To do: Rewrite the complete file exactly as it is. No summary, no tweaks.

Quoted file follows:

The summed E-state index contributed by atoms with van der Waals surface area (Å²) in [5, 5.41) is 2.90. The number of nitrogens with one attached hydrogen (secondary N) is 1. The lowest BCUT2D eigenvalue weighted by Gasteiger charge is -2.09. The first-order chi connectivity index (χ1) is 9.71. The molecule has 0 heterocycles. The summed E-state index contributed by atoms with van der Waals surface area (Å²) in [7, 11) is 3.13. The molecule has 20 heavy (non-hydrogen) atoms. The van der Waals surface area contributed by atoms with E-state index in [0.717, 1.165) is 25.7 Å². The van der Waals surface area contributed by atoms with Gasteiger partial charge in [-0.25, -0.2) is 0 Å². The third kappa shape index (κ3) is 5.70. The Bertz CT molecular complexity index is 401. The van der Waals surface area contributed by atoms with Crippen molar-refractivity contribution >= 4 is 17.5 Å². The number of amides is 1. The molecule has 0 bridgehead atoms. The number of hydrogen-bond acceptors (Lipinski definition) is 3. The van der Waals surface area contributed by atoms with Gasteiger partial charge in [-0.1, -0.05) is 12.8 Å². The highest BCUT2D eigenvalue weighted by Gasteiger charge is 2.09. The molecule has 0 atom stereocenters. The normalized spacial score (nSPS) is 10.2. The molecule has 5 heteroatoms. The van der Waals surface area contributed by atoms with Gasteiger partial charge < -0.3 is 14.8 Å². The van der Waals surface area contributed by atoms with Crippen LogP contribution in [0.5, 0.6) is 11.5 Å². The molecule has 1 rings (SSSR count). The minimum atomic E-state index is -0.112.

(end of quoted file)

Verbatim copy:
The summed E-state index contributed by atoms with van der Waals surface area (Å²) in [5, 5.41) is 2.90. The number of nitrogens with one attached hydrogen (secondary N) is 1. The lowest BCUT2D eigenvalue weighted by Gasteiger charge is -2.09. The first-order chi connectivity index (χ1) is 9.71. The molecule has 0 heterocycles. The summed E-state index contributed by atoms with van der Waals surface area (Å²) in [7, 11) is 3.13. The molecule has 20 heavy (non-hydrogen) atoms. The van der Waals surface area contributed by atoms with E-state index in [0.717, 1.165) is 25.7 Å². The van der Waals surface area contributed by atoms with Gasteiger partial charge in [-0.25, -0.2) is 0 Å². The third kappa shape index (κ3) is 5.70. The Bertz CT molecular complexity index is 401. The van der Waals surface area contributed by atoms with Crippen molar-refractivity contribution >= 4 is 17.5 Å². The number of amides is 1. The molecule has 0 bridgehead atoms. The number of hydrogen-bond acceptors (Lipinski definition) is 3. The van der Waals surface area contributed by atoms with Gasteiger partial charge in [-0.1, -0.05) is 12.8 Å². The highest BCUT2D eigenvalue weighted by Gasteiger charge is 2.09. The molecule has 0 atom stereocenters. The normalized spacial score (nSPS) is 10.2. The molecule has 5 heteroatoms. The van der Waals surface area contributed by atoms with Gasteiger partial charge < -0.3 is 14.8 Å². The van der Waals surface area contributed by atoms with Crippen LogP contribution in [0.5, 0.6) is 11.5 Å². The molecule has 1 rings (SSSR count). The minimum atomic E-state index is -0.112.